In humans, imagination also involves scenarios visualized from a third person perspective where other objects or individuals might play an active role. It also includes times when it is necessary to hold a single thought for an extended period of time. The obvious next question was: Could rats do the same thing?

Enter the ‘Jedi’ Test

Unlike Jumper, which tested if rats could imagine moving from point A to point B, Jedi tested if they could imagine moving an object. To earn their reward for this test, the rats would need to imagine moving an object closer to a goal and then hold it there. Once again, the rats went through the same treadmill training process, only this time they were rewarded for moving a virtual object closer to a visual goal and keeping it there. After training was complete, the rats were held in one place (with freedom to turn), and their movement and location was based on brain activity. Once the rats successfully moved the object close to the goal and held it there for a defined period, a new goal appeared in a random location. Again, the rats were able to imagine moving the object to this new, random, location. These results showed that rats can think about objects and locations even if they aren’t directly in front of them, and they can imagine both moving an object to a known location as well as image moving it to a new random location.

All this work is cool, but why should we care?

These results show that brain machine interfaces (BMI) can be used to study complex cognitive tasks associated with imagination and recall, whereas in the past these interfaces were mostly used to study motor activities. It offers a glimpse into how our brain works to translate electronic impulses into both wild daydreams and mental maps that lead us home every night. It suggests a (distant) future where these interfaces could help people who are paralyzed, have suffered a stroke or experience other types of brain injury achieve more independent, normal lives. And finally, it serves as a reminder that these often-maligned rodents are more intelligent, complex and imaginative than we give them credit for being.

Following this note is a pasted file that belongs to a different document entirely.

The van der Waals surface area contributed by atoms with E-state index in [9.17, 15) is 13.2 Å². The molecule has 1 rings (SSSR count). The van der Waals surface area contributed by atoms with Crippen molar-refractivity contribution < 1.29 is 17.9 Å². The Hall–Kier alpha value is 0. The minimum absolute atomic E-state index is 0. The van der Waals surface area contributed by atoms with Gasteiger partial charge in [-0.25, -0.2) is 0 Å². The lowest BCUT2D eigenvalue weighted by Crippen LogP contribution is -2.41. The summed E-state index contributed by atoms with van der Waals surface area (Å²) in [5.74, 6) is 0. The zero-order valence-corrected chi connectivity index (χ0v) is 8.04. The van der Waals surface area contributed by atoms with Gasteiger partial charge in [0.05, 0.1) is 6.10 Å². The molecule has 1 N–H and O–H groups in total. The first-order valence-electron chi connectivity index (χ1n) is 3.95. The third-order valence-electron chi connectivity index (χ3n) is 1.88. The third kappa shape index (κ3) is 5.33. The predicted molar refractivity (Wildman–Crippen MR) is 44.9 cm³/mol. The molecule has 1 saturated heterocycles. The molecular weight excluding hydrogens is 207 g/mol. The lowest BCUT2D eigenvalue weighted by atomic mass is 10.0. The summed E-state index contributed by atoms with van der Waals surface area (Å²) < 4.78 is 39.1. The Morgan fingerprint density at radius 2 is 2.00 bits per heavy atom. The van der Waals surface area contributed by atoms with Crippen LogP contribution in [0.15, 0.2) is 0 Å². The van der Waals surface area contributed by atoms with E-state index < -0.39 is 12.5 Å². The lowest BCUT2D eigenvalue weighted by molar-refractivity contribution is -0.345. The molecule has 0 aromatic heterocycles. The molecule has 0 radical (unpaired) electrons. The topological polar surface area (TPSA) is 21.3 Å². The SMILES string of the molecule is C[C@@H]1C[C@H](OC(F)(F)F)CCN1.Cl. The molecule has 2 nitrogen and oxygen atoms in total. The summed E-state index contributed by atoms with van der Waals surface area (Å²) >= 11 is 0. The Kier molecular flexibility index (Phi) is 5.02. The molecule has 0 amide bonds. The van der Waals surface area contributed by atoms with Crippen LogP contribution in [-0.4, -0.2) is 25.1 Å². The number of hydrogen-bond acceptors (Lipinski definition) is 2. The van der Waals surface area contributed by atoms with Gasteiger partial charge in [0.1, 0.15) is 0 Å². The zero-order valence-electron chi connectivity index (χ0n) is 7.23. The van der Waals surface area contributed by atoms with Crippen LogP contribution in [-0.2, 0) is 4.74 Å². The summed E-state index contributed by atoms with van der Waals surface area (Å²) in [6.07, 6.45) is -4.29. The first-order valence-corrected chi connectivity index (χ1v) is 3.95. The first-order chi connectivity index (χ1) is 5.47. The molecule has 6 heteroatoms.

1. Lai, C. et al. (2023) Volitional activation of remote place representations with a hippocampal brain–machine interface. Science 382, 566–73.
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Kelly Grooms

Kelly Grooms

Scientific Communications Specialist at Promega Corporation
Kelly earned her B.S. in Genetics from Iowa State University in Ames, IA. Prior to coming to Promega, she worked for biotech companies in San Diego and Madison. Kelly lives just outside Madison with her husband, son and daughter. Kelly collects hobbies including jewelry artistry, reading, writing and knitting. A black belt, she enjoys practicing karate with her daughter as well as hiking, biking and camping.